Teens are not only eager to hear their parents tell them whether they used alcohol or drugs as teenagers, but they also indicate that it would make them more responsible in their own use of alcohol or drugs. Nearly two thirds of teens (63%) say that their parents’ sharing their stories would make them more responsible in this regard, while just 2% say that it would make them less responsible. A third (34%) report that learning about their parents’ use of alcohol or drugs as teenagers would not have an impact on them.
Similarly, the findings suggest that parents need not worry that disclosing their early experiences with alcohol and drugs will encourage their teenage children to use alcohol and drugs themselves. Over half of teens (51%) say they would actually be less likely to use alcohol or drugs, while 45% say that this information would not have an impact on their likelihood to use alcohol or drugs themselves. Just 4% report that their parents’ telling them about their experience with alcohol or drugs as teens would make them more likely to do so themselves.
- In fact, most teens whose parents told them about their past use of alcohol or drugs say that they are less likely to use alcohol or drugs (61%), compared with only 30% of those whose parents have not spoken with them about it.
- Additionally, teens who have discussed the topic with their parents are more likely than those who have not to say that they would be more responsible in their own use of alcohol or drugs (74% vs. 41%).
Parents as Role Models
Parents nearly unanimously agree (97%) that they should be role models for their teenagers in regard to using alcohol and drugs. In fact, 91% of parents strongly agree with this sentiment.
- At least nine in ten parents across demographic groups feel that parents should be role models in this way.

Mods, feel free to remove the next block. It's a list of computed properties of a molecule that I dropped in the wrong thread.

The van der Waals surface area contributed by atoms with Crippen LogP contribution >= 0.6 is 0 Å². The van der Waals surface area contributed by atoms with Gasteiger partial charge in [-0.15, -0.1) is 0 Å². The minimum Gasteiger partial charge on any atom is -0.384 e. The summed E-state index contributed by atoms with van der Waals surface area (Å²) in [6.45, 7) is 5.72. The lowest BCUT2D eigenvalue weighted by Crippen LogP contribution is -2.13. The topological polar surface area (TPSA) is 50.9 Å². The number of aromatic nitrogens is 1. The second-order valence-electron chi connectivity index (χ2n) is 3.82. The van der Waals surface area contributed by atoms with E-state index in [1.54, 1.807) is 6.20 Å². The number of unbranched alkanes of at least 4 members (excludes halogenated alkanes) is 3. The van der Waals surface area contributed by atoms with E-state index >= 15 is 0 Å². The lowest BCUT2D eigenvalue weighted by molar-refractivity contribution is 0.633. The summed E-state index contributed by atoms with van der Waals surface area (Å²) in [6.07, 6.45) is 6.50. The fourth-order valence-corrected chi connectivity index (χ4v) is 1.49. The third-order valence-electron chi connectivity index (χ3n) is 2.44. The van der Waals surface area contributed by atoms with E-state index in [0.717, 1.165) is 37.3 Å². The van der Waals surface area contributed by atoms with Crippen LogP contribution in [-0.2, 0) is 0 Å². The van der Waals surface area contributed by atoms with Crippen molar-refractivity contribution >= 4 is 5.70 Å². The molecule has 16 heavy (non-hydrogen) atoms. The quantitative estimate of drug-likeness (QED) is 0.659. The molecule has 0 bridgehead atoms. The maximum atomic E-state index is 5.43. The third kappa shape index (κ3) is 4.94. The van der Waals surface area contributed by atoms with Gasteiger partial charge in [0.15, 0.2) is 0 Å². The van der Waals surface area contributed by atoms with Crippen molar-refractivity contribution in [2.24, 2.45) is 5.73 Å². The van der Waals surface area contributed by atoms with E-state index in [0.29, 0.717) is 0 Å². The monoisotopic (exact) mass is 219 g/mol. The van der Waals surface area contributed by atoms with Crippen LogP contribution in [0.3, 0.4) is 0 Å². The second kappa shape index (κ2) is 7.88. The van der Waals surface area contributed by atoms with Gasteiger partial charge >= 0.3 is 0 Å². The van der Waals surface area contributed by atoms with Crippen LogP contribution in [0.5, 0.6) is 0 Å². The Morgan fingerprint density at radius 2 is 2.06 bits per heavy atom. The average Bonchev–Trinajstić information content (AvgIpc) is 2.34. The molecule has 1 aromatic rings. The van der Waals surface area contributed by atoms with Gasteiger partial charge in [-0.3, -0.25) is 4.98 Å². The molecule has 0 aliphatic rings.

Similarly, nine in ten teenagers (91%) agree that that they consider their parents to be role models when it comes to their own use of alcohol and drugs, including over half whom strongly agree (54%). Fewer than one in ten (9%) do not see their parents as role models when it comes to alcohol and drugs.
- Whether parents have told their teens about their own use of alcohol seems to have little impact on teens’ perceptions of their parents as role models. Teens who are aware of their parents’ experiences with alcohol or drugs as teenagers are nearly as likely as those who are not to consider their parents to be role models (90% vs. 93%).
- However, teens who have seen their parents drunk or high are twice as likely as those who have not to say that they do not regard their parents as role models when it comes to alcohol and drugs (14% vs. 7%).
Family is the Top Source for Advice among Both Parents and Teens
If parents suspect that their teenage children are using alcohol or drugs, they are most likely to first turn to their spouse (or the child’s other parent) for advice (41%). Many also mention that they would turn toward their church or religion, with nearly a quarter (23%) saying that they would look to their minister, rabbi or other clergy and an additional 2% volunteering that they would turn to the Bible or to God.
However, parents also report that they would look to a number of professional sources for advice, including their family physician or other doctor (16%), a drug treatment center or addiction counselor (15%), or a psychiatrist, psychologist or social worker (10%).
Other resources include a close relative (14%), a family friend (13%) or a teacher or school counselor (4%).
One in ten (9%) volunteer that they would just speak with their child immediately if they suspected they were using alcohol or drugs. Another 7% say that they would go online for advice. Fewer say that they would turn to some other source (6%), that they wouldn’t turn to anyone for advice (2%), or are unsure (4%).
Like their parents, teens are also by far most likely to first look to their immediate family if they have questions about the use of alcohol or drugs. Three quarters of teens (74%) say that they would first turn to their parents for answers or advice. After their parents, teens are most likely to turn to friends or loved ones, such as a peer (45%), a sibling (30%), a close relative (20%) or a family friend (17%).
Smaller proportions would turn to other adults in their life, such as a teacher or coach (12%); their minister, rabbi or other clergy (8%); or their family doctor (5%). Just 3% would ask a psychiatrist, psychologist or social worker for advice, while 2% would seek the help of a drug treatment center of addiction counselor. One in six (16%) would first turn to the internet.
For more information on this news release, please contact:
Senior Vice President
Ipsos Public Affairs